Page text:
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Last week DC got its first "real snow" of the winter. The weather event actually reminded me of a few notable things about snow.

(from By bobistraveling on Flickr)

First, it's really not about how much snow falls, it's about how governments and citizens are able to deal with it. When I was in high school, I used to joke that kids in Florida got more snow days, on average, each year, than kids in Cleveland. For better or worse, as snow came down, life generally went on for us. So when three inches of snow falls and people freak out, it's not because it's a lot of snow, it's because they're not good at dealing with the situation.

Second, I think that if people feel safer or more comfortable staying in their houses, then by all means they should. When I wrote about winter bicycling last March, people thought I had an agenda to convince more people to do it. The truth is that it makes life easier for me if both motorists and bicyclists stay off the roads. It would be a lot more difficult for me to ride if there were tons of bicyclists out on the street.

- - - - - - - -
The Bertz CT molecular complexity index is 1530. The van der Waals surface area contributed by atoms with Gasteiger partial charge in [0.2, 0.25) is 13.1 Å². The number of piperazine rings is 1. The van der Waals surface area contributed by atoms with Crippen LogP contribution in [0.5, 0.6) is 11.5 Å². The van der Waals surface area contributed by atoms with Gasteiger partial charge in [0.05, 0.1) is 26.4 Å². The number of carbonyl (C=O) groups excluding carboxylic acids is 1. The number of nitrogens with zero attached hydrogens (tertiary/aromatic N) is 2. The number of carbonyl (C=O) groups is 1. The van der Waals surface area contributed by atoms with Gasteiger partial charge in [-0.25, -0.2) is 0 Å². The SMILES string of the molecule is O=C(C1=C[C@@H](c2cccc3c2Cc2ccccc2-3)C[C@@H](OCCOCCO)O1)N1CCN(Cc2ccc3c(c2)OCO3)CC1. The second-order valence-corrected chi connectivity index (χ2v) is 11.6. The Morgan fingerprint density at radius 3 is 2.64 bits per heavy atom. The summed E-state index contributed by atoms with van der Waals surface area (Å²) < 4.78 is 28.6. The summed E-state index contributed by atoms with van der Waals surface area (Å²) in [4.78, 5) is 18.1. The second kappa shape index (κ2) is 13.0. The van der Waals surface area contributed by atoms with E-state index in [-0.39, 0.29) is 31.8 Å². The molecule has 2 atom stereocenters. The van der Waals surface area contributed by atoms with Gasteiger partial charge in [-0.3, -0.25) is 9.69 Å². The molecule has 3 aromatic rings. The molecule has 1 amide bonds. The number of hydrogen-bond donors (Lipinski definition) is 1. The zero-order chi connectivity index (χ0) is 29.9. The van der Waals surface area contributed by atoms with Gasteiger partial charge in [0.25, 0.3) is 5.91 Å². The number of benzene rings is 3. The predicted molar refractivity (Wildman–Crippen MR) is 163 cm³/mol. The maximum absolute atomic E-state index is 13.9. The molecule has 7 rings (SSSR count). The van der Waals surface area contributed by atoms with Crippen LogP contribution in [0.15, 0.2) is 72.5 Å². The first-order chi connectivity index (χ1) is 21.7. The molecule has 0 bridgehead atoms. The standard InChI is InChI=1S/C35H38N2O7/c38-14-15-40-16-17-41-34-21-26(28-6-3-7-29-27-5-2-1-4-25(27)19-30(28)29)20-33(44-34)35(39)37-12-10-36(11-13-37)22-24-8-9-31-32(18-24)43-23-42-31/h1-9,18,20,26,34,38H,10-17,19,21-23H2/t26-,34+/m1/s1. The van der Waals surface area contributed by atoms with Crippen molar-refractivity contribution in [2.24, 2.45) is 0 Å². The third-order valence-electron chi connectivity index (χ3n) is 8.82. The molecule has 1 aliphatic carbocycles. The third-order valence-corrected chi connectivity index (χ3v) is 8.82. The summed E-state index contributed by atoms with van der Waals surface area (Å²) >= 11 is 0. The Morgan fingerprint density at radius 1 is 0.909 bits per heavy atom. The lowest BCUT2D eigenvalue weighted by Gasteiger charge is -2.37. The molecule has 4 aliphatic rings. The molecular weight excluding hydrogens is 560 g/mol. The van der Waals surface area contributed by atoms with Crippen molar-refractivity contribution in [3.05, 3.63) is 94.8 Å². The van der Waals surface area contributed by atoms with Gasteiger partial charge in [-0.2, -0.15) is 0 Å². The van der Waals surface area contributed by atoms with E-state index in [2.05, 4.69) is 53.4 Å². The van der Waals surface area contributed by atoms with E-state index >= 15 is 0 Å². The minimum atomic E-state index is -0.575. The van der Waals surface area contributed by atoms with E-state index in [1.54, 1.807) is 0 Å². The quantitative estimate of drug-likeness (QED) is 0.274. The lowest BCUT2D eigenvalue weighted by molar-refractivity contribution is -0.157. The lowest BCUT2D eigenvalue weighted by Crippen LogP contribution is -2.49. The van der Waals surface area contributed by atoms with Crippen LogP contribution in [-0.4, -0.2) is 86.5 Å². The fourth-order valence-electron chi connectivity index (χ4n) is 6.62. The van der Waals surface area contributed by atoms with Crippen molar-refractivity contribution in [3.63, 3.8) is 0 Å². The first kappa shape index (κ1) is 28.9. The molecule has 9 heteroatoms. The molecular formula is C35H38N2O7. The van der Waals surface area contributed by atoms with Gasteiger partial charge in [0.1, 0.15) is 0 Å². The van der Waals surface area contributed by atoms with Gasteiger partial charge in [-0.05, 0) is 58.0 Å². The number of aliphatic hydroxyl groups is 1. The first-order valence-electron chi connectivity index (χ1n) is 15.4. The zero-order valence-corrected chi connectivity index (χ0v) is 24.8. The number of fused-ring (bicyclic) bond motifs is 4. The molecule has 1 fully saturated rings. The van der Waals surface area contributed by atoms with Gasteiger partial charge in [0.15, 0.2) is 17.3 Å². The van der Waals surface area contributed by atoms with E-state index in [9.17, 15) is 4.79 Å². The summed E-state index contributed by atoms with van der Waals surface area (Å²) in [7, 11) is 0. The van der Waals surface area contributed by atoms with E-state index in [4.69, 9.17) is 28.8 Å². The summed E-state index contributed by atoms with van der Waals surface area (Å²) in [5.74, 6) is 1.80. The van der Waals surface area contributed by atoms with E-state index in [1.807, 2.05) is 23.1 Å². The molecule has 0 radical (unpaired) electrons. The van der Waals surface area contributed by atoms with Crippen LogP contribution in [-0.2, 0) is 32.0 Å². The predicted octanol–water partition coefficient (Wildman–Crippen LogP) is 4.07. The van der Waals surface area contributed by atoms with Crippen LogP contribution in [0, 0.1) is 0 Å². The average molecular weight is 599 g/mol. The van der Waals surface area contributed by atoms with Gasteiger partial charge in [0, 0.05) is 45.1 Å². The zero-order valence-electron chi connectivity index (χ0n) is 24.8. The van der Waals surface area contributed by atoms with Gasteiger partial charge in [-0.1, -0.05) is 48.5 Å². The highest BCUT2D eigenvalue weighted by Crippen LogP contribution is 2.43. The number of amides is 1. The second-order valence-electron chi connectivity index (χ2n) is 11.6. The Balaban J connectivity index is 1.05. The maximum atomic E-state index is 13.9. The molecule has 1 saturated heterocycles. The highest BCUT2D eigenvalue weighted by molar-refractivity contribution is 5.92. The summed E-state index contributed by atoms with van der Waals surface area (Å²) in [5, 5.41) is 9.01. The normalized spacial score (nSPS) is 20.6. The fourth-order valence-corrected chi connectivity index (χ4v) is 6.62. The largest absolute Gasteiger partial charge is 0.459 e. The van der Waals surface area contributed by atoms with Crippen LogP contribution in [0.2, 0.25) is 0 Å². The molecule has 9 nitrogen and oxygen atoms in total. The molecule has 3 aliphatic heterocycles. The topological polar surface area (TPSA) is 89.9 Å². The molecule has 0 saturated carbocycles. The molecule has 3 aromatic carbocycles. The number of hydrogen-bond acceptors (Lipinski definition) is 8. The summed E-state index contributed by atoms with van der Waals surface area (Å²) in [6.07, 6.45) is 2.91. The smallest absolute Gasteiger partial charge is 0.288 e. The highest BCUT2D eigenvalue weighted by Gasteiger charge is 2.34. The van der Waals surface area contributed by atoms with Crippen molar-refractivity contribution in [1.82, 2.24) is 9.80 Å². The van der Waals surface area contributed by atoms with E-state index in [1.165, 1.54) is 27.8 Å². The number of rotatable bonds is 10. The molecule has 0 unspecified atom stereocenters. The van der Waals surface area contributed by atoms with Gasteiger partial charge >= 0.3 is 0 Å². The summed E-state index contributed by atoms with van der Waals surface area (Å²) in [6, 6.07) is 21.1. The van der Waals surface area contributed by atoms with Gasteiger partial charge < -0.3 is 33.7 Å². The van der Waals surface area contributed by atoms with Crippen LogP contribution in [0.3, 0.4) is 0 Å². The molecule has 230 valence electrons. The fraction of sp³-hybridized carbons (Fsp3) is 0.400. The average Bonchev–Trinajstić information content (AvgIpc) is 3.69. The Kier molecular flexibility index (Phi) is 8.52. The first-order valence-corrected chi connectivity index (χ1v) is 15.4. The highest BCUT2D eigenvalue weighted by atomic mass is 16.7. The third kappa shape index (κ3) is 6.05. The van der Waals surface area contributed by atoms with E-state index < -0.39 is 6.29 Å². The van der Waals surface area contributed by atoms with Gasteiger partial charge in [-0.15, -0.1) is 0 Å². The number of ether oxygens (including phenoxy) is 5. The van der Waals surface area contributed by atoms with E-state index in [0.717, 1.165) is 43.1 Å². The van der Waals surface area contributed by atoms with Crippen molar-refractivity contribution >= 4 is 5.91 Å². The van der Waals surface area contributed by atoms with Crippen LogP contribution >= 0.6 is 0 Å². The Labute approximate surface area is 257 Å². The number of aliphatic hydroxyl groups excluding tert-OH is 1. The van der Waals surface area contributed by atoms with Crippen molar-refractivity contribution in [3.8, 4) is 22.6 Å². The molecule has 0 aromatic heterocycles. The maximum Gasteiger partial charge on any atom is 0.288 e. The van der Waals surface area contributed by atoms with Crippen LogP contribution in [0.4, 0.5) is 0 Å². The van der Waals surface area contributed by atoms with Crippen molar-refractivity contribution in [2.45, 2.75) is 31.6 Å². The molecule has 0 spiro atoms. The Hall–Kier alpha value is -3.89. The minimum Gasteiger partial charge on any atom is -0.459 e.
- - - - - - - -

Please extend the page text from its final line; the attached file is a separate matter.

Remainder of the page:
Third, interestingly, many of the sidewalks in Arlington were salted and cleared while the streets were still a slushy mess. This is really the first place I've ever lived where the needs of pedestrians seemed to be considered at least equally to the needs of motorists. Now that I've gotten used to busy street-life, I can definitely notice when I go back home or to a place where it doesn't exist; but the snow really gave me a new perspective on walkable urbanism.


Greg Glockner said…
There are two issues here: terrain and preparedness. There is a big difference between 3 inches of snow in Chicago and in DC. Chicago is accustomed to snow, and its flat terrain makes it easier to navigate.
B. P. Beckley said…
DC's right on the snow edge ... they get it every year (pretty much) but there's a small enough amount that they never really get set up for having it around 100% of the time.

One thing that has occurred to me about the snow situation in DC is that the temperature tends to be right around freezing when they get snow -- result: slush, and a lot of melting/freezing problems that I don't think we really have here. Plus the snow removal really is much much better here, not just by the cities but by all the businesses/workplaces with parking lots.

That's interesting about the sidewalks in Arlington. Have you been able to gather whether the county is clearing them? In NE Ohio, clearing the sidewalks is very much the responsibility of the property owner, and there's some question as to whether you get more legal exposure from clearing or not clearing!

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